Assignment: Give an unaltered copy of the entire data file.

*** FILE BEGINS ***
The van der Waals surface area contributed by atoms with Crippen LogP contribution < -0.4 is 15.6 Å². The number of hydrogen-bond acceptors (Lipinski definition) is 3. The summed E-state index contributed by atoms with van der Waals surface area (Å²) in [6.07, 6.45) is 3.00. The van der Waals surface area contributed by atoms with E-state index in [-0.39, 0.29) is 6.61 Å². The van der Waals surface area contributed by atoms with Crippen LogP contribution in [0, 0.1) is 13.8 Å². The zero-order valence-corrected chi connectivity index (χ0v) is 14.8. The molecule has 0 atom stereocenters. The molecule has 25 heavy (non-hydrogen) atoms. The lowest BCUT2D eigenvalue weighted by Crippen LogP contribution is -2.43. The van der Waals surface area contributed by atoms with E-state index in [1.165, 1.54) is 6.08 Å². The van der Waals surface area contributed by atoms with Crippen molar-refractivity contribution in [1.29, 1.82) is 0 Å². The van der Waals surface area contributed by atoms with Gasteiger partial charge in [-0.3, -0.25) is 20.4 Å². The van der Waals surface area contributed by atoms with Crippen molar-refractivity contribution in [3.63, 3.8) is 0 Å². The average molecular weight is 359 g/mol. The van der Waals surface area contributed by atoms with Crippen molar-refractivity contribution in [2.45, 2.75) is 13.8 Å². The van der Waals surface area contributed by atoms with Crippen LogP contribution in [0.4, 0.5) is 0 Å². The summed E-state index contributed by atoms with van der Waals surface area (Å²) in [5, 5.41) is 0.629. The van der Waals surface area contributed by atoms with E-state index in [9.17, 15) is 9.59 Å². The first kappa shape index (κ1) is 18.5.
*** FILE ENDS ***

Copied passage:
The van der Waals surface area contributed by atoms with Crippen LogP contribution < -0.4 is 15.6 Å². The number of hydrogen-bond acceptors (Lipinski definition) is 3. The summed E-state index contributed by atoms with van der Waals surface area (Å²) in [6.07, 6.45) is 3.00. The van der Waals surface area contributed by atoms with E-state index in [-0.39, 0.29) is 6.61 Å². The van der Waals surface area contributed by atoms with Crippen LogP contribution in [0, 0.1) is 13.8 Å². The zero-order valence-corrected chi connectivity index (χ0v) is 14.8. The molecule has 0 atom stereocenters. The molecule has 25 heavy (non-hydrogen) atoms. The lowest BCUT2D eigenvalue weighted by Crippen LogP contribution is -2.43. The van der Waals surface area contributed by atoms with E-state index in [1.165, 1.54) is 6.08 Å². The van der Waals surface area contributed by atoms with Crippen molar-refractivity contribution in [1.29, 1.82) is 0 Å². The van der Waals surface area contributed by atoms with Gasteiger partial charge in [-0.3, -0.25) is 20.4 Å². The van der Waals surface area contributed by atoms with Crippen molar-refractivity contribution in [3.63, 3.8) is 0 Å². The average molecular weight is 359 g/mol. The van der Waals surface area contributed by atoms with Crippen molar-refractivity contribution in [2.45, 2.75) is 13.8 Å². The van der Waals surface area contributed by atoms with Crippen LogP contribution in [0.4, 0.5) is 0 Å². The summed E-state index contributed by atoms with van der Waals surface area (Å²) in [5, 5.41) is 0.629. The van der Waals surface area contributed by atoms with E-state index in [9.17, 15) is 9.59 Å². The first kappa shape index (κ1) is 18.5.